Press Comment : Tata Motors’ troublesome trophy

Joe Leahy and John Reed, Financial Times, 31st July, 2009

Ratan Tata, Phil Popham...Tata Group Chairman Ratan Tata, left, and and Land Rover Managing Director, Phil Popham, pose during the India launch of Jaguar, left, and Land Rover, right in Mumbai, India, Sunday, June 28, 2009. India's Tata Motors said Friday that it suffered a loss of 25.05 billion rupees ($521.8 million) after taxes in the past fiscal year as the global meltdown exacted a toll on the auto industry worldwide.  Tata had acquired  Jaguar Land Rover in June 2008.(AP Photo/Rajanish Kakade)

In the Mumbai office of Ravi Kant, Vice-Chairman of India’s Tata Motors, a sleek newcomer has appeared among the collection of toy cars and models on his shelves. Occupying pride of place over the miniature Hummer, the shiny steel tank and other trinkets is a “Leaper”, the nose ornament of Britain’s Jaguar marque.

Mr Kant and his Chairman, Ratan Tata, displayed all of the boldness symbolised by the forward-thrusting Leaper cat when they bought Jaguar and its sister brand, Land Rover, from Ford for $2.5bn in June last year.

But last month, as Mr Tata, an amateur pilot and car enthusiast, celebrated his launch of the brands in India with ceremonies and media appearances, his expressions of confidence in the acquisition sounded hollow. Mr Tata’s description of the deal as “a terrific decision” came only a few days after Tata Motors revealed it had pumped more than £1bn ($1.6bn, €1.2bn) into the marques to keep them running.

Largely as a result of the purchase, the group reported a Rs25.1bn ($520m, £315m, €369m) loss for the year to March. “Who had thought that the whole world economy would collapse? Nobody had predicted that. It was not definitely factored into it,” Mr Kant says of the takeover in an interview with the Financial Times.

The plight of Tata Motors and JLR has become the biggest leadership test for the 71-year-old Mr Tata since he took the helm of India’s largest industrial group in 1991. The acquisition has hammered Tata Motors’ share price, its credit rating has been downgraded and the group has locked horns with the UK Government in long-running talks over loan guarantees needed to prop up JLR.

The plight of Tata Motors and JLR has become the biggest leadership test for the 71-year-old Mr Tata since he took the helm of India’s largest industrial group in 1991. The acquisition has hammered Tata Motors’ share price, its credit rating has been downgraded and the group has locked horns with the UK Government in long-running talks over loan guarantees needed to prop up JLR.

The troubles have raised questions about the wisdom of fast-growing companies from emerging markets acquiring their developed-world counterparts in struggling sectors, such as the automotive industry. Tata Motors, whose domestic market is one of the world’s most promising, would have weathered the global economic crisis relatively smoothly had it not got involved with JLR.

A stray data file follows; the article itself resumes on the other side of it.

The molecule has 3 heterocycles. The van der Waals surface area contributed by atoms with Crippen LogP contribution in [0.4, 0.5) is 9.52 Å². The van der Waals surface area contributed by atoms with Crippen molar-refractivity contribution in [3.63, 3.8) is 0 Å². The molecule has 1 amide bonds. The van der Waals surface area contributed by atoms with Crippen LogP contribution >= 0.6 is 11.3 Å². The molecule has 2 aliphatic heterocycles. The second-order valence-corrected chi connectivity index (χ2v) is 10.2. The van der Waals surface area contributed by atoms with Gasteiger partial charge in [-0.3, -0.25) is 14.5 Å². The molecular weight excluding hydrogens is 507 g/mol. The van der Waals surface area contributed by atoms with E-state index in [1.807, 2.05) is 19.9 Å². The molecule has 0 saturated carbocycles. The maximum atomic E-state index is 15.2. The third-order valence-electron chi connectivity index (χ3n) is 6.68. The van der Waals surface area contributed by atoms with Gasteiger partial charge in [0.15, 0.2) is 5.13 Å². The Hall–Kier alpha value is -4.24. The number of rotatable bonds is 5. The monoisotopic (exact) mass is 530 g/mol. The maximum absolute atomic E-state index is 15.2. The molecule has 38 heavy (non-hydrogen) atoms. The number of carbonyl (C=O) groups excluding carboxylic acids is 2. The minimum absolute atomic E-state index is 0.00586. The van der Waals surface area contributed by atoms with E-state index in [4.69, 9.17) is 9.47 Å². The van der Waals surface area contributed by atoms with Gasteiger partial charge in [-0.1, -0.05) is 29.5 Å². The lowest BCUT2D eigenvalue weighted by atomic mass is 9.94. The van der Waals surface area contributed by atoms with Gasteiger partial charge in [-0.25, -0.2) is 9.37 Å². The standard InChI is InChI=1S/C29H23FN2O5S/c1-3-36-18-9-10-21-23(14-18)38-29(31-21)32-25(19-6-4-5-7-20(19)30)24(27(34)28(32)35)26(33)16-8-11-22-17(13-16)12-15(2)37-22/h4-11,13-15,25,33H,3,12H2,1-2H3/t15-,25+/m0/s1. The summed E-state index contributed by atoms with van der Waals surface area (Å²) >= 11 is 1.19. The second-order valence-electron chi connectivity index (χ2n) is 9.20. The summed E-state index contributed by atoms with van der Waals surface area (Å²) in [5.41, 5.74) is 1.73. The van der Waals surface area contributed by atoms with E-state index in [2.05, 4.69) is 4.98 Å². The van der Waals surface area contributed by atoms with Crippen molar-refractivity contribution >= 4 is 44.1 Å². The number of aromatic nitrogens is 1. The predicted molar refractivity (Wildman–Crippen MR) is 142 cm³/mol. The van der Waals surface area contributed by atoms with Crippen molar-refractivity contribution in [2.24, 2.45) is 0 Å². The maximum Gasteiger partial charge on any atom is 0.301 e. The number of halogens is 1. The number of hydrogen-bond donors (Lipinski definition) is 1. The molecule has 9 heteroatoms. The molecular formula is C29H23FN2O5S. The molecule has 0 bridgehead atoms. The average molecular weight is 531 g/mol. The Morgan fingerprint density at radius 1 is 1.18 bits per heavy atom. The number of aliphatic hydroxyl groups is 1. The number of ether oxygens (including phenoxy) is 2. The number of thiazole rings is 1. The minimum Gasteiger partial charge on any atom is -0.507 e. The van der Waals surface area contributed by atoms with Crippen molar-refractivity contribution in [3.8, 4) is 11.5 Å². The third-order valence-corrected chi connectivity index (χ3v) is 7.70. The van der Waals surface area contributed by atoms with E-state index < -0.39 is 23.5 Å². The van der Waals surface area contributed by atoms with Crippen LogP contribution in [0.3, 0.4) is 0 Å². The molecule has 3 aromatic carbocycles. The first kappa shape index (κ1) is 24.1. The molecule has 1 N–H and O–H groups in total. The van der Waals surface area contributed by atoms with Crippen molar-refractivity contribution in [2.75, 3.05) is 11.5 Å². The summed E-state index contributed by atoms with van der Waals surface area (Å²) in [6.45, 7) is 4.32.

JLR’s difficulties meanwhile highlight the debate over whether niche players can survive in an automotive world that is increasingly looking for scale. Its woes are also testing British policymakers, who have spent billions of pounds on bailing out the financial industry and, in a challenge for UK industrial policy, are being asked why they should not do the same for manufacturers such as JLR.

Tata Motors, a group that used to pride itself on treading softly when conducting acquisitions, has slashed more than 2,200 jobs at JLR and there were questions over whether it can afford to keep its three UK factories open. The survival of the marques is on the line, as is Tata Motors’ long-term profitability. “If they carry on operating JLR as it is, it’s toast,” says one banker who knows the company.

This is not the way it was meant to be. When Tata Motors’s interest in Jaguar and Land Rover was first revealed in 2007, things were looking up for both marques.

Jaguar was a costly investment for its previous owner, Ford Motor, which ploughed more than $10bn into the brand to fund investments and cover losses over nearly two decades of ownership but failed in its effort to make it a high-volume luxury brand fit to rival BMW. (Ford bought Land Rover from BMW in 2000.)

By the time of the sale, however, the two brands together were profitable. Both had addressed long-standing problems with reliability and were producing well-reviewed new vehicles such as Jaguar’s XF sports sedan that premiered last year. A new version of its highly profitable XJ luxury saloon, unveiled in London this month, was described by Britain’s Autocar magazine as Jaguar’s “most daring saloon in 40 years”. In Mumbai, Mr Kant points out that JLR made a profit in the 2007 calendar year and the first half of 2008, adding: “If you put it together you’ll see that actually this company has a very good future.”

Tata Motors, a group that used to pride itself on treading softly when conducting acquisitions, has slashed more than 2,200 jobs at JLR and there were questions over whether it can afford to keep its three UK factories open. The survival of the marques is on the line, as is Tata Motors’ long-term profitability. “If they carry on operating JLR as it is, it’s toast,” says one banker who knows the company.

Even so, Tata Motors is an unorthodox home for two of the world’s most exclusive brands. The group derives most of its revenue from trucks and has been producing passenger cars for only about 10 years. Its models for emerging markets include the Nano, the world’s cheapest car, with a starting price of about Rs100,000. By way of comparison, a Jaguar retails for at least Rs6.7m in India.

Tata and Ford sealed their deal just as spiking petrol prices hit sales of large cars. Alan Mulally, Ford’s Chief Executive, has since made it no secret that he was glad to be free of the brands. Demand for luxury vehicles fell further from last September when banking collapses spooked consumers and froze credit markets – prompting Tata the following month to approach Britain’s Government about short-term funding for JLR.